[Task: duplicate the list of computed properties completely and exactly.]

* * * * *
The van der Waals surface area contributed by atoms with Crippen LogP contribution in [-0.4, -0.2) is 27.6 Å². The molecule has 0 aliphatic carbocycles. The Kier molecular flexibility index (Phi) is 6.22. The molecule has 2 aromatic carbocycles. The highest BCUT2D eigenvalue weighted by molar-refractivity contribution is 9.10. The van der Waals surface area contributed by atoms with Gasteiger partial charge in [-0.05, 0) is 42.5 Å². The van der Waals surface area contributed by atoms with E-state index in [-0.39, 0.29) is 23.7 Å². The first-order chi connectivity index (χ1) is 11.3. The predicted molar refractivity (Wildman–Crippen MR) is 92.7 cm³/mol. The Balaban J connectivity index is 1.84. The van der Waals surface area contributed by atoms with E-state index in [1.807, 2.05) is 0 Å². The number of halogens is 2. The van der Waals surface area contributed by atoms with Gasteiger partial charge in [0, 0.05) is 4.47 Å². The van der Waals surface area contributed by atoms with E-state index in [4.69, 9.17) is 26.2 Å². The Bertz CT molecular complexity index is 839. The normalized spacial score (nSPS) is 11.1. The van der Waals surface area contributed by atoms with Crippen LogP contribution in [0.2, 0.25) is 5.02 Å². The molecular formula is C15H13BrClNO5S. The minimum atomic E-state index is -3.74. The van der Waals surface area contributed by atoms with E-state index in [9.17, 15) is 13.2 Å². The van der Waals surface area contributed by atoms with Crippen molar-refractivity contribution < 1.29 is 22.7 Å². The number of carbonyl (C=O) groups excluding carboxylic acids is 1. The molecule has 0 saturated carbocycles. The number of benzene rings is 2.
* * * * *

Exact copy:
The van der Waals surface area contributed by atoms with Crippen LogP contribution in [-0.4, -0.2) is 27.6 Å². The molecule has 0 aliphatic carbocycles. The Kier molecular flexibility index (Phi) is 6.22. The molecule has 2 aromatic carbocycles. The highest BCUT2D eigenvalue weighted by molar-refractivity contribution is 9.10. The van der Waals surface area contributed by atoms with Gasteiger partial charge in [-0.05, 0) is 42.5 Å². The van der Waals surface area contributed by atoms with E-state index in [-0.39, 0.29) is 23.7 Å². The first-order chi connectivity index (χ1) is 11.3. The predicted molar refractivity (Wildman–Crippen MR) is 92.7 cm³/mol. The Balaban J connectivity index is 1.84. The van der Waals surface area contributed by atoms with E-state index in [1.807, 2.05) is 0 Å². The number of halogens is 2. The van der Waals surface area contributed by atoms with Gasteiger partial charge in [0, 0.05) is 4.47 Å². The van der Waals surface area contributed by atoms with E-state index in [4.69, 9.17) is 26.2 Å². The Bertz CT molecular complexity index is 839. The normalized spacial score (nSPS) is 11.1. The van der Waals surface area contributed by atoms with Crippen LogP contribution in [0.2, 0.25) is 5.02 Å². The molecular formula is C15H13BrClNO5S. The minimum atomic E-state index is -3.74. The van der Waals surface area contributed by atoms with E-state index in [9.17, 15) is 13.2 Å². The van der Waals surface area contributed by atoms with Crippen molar-refractivity contribution < 1.29 is 22.7 Å². The number of carbonyl (C=O) groups excluding carboxylic acids is 1. The molecule has 0 saturated carbocycles. The number of benzene rings is 2.